Fall Prevention: Strength Training Reduces Your Risk of Falling

More than 1 of 4 adults, 65 years and older, fall each year.  Falling once doubles your chances of falling again.  One out of 5 falls causes a serious injury like a broken bone or head injury.  Falls are responsible for more than 95% of hip fractures.  One in 5 hip fracture patients dies within a year of their injury.

Over the last 10 years, death from falls has increased by 30% in the United States.  By the year 2030, falls will result in 1 death every 7 hours.  There is a need for fall prevention programs.

Every 20 minutes one older adult dies from a fall
Fall prevention programs reduce fall risk

Falls are associated with extrinsic and intrinsic factors.  The extrinsic causes are related to the home environment such as rugs, stairs, and poor lighting.  The intrinsic causes are related to problems with balance, muscle weakness, poor vision, cognitive deficits, the presence of chronic disease, abnormal blood pressure, or medications.  Research shows the most effective ways to prevent falls are through balance exercises and strength training.

Strength Training is Your Key to Fall Prevention

Fall prevention exercise programs for older adults reduce fall rates.  They also prevent injuries resulting from falls when they do occur.  Not only does strength training improve muscle size and strength but it also improves your bone density.  Therefore, strength training improves an individual’s protective responses during a fall.  The result is a more resilient adult who is less likely to sustain a debilitating hip fracture from a fall.

We recommend older adults perform weight-bearing lower body strength training a minimum of 2 to 3 days per week.  Stick it out for at least 26 weeks to get the best results.  Bodyweight exercises, like squats and lunges, are best.

However, using weights, in addition to your body weight, will give you the best results.  Light, moderate, or heavy loads are all beneficial.  Multiple sets of each exercise produce greater improvements in strength compared to single-set routines.  Performing 6 to 10 repetitions per set is best for strength and muscle size.  Perhaps most importantly, all strength training exercises initially focus on proper form.  Then, you should progress the amount of weight.

The most frequent exercise utilized in fall prevention exercise programs is the sit-to-stand exercise.  This exercise involves an activity that older adults perform frequently in their daily lives.  You lower your risk for falls when you can do this without needing your hands.  It can be easily performed in the physical therapy clinic or at home.  Progress the exercise by lowering the height of the chair.  Or try holding a weighted object like a medicine ball or kettlebell.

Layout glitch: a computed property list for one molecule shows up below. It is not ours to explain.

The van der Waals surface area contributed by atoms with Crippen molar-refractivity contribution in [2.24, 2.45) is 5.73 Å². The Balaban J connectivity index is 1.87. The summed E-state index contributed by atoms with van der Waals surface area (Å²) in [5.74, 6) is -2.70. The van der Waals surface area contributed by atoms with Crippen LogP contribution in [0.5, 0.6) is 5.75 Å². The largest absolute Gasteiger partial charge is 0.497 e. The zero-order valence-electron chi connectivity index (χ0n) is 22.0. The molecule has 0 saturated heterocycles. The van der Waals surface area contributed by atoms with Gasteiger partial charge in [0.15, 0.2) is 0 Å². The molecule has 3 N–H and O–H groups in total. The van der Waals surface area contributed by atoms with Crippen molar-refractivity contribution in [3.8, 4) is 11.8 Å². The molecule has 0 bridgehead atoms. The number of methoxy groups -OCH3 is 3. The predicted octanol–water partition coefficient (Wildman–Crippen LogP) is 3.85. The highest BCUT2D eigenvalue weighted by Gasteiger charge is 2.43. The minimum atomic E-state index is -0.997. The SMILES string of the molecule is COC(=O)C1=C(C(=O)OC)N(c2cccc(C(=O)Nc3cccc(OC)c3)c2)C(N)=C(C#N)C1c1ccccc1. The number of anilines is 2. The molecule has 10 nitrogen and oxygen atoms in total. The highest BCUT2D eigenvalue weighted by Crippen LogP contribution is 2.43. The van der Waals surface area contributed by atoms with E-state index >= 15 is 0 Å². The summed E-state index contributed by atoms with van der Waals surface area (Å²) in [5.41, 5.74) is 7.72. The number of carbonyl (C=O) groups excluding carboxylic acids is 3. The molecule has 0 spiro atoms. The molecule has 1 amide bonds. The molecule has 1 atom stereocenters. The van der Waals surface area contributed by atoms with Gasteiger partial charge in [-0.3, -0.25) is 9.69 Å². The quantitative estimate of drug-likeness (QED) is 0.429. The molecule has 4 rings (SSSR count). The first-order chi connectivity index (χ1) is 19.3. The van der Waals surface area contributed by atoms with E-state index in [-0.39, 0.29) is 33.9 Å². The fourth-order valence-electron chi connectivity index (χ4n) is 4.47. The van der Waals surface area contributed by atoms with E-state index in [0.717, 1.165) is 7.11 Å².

Fall Prevention: Trunk Muscle Strengthening Exercise

Other factors, in addition to lower body strength, are considered when developing the best fall prevention program.  One such factor that influences fall risk is your core or trunk muscle strength.

Your abdominal, pelvic, hip and low back muscles make up your core.   These muscles transfer forces from your lower body to your upper body during whole-body movements like walking or climbing stairs.   Your trunk muscles are highly active during a trip suffered while walking.  These muscles act in order to stabilize your trunk over your feet when you begin to lose balance.  Your ability to react to unexpected disturbances (i.e., suddenly being thrown off balance) is delayed in most older adults.

Trunk muscle exercises significantly improve balance in older adults.  Trunk muscle-strengthening programs are individually prescribed and progressed by doctors of physical therapy.  Also, many personal trainers, strength coaches, and Pilates instructors are skilled at instructing older adults in these exercises. Often, resistance bands, light dumbbells, and medicine balls are incorporated based on the individual’s goals.  The 90/90 leg lower and Pallof press are two examples of trunk strengthening exercises but there are many more.

Seek Help from Your Physical Therapist

Research supports the benefits of both lower body and trunk strengthening exercise for reducing falls in older adults.  Many people overlook the strength of their trunk muscles.  Leave these exercises out and you will see only small improvements in your balance.

Individually tailored fall prevention programs get the best results.   If you are not sure about how to get started, give your physical therapist a call.  The physical therapists at BSR have been helping the people of Southern Ocean County move without pain since 2007.  We are always here for you.


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